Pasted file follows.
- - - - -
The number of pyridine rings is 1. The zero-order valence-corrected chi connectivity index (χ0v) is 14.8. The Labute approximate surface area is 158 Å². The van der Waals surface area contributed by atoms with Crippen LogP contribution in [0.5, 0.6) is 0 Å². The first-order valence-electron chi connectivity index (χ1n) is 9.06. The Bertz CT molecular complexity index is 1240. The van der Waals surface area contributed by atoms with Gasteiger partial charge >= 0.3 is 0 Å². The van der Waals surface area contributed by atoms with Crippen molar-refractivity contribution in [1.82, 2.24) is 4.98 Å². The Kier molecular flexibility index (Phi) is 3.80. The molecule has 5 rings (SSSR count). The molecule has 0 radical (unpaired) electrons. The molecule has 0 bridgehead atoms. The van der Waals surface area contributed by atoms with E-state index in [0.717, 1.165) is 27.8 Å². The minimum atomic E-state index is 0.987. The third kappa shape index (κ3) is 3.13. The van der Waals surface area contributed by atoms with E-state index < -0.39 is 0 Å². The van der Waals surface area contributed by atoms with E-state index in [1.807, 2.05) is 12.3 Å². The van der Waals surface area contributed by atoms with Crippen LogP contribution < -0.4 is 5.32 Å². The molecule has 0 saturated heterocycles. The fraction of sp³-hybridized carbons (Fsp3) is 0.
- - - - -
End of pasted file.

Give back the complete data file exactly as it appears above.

The number of pyridine rings is 1. The zero-order valence-corrected chi connectivity index (χ0v) is 14.8. The Labute approximate surface area is 158 Å². The van der Waals surface area contributed by atoms with Crippen LogP contribution in [0.5, 0.6) is 0 Å². The first-order valence-electron chi connectivity index (χ1n) is 9.06. The Bertz CT molecular complexity index is 1240. The van der Waals surface area contributed by atoms with Gasteiger partial charge >= 0.3 is 0 Å². The van der Waals surface area contributed by atoms with Crippen molar-refractivity contribution in [1.82, 2.24) is 4.98 Å². The Kier molecular flexibility index (Phi) is 3.80. The molecule has 5 rings (SSSR count). The molecule has 0 radical (unpaired) electrons. The molecule has 0 bridgehead atoms. The van der Waals surface area contributed by atoms with E-state index in [0.717, 1.165) is 27.8 Å². The minimum atomic E-state index is 0.987. The third kappa shape index (κ3) is 3.13. The van der Waals surface area contributed by atoms with E-state index < -0.39 is 0 Å². The van der Waals surface area contributed by atoms with E-state index in [1.807, 2.05) is 12.3 Å². The van der Waals surface area contributed by atoms with Crippen LogP contribution < -0.4 is 5.32 Å². The molecule has 0 saturated heterocycles. The fraction of sp³-hybridized carbons (Fsp3) is 0.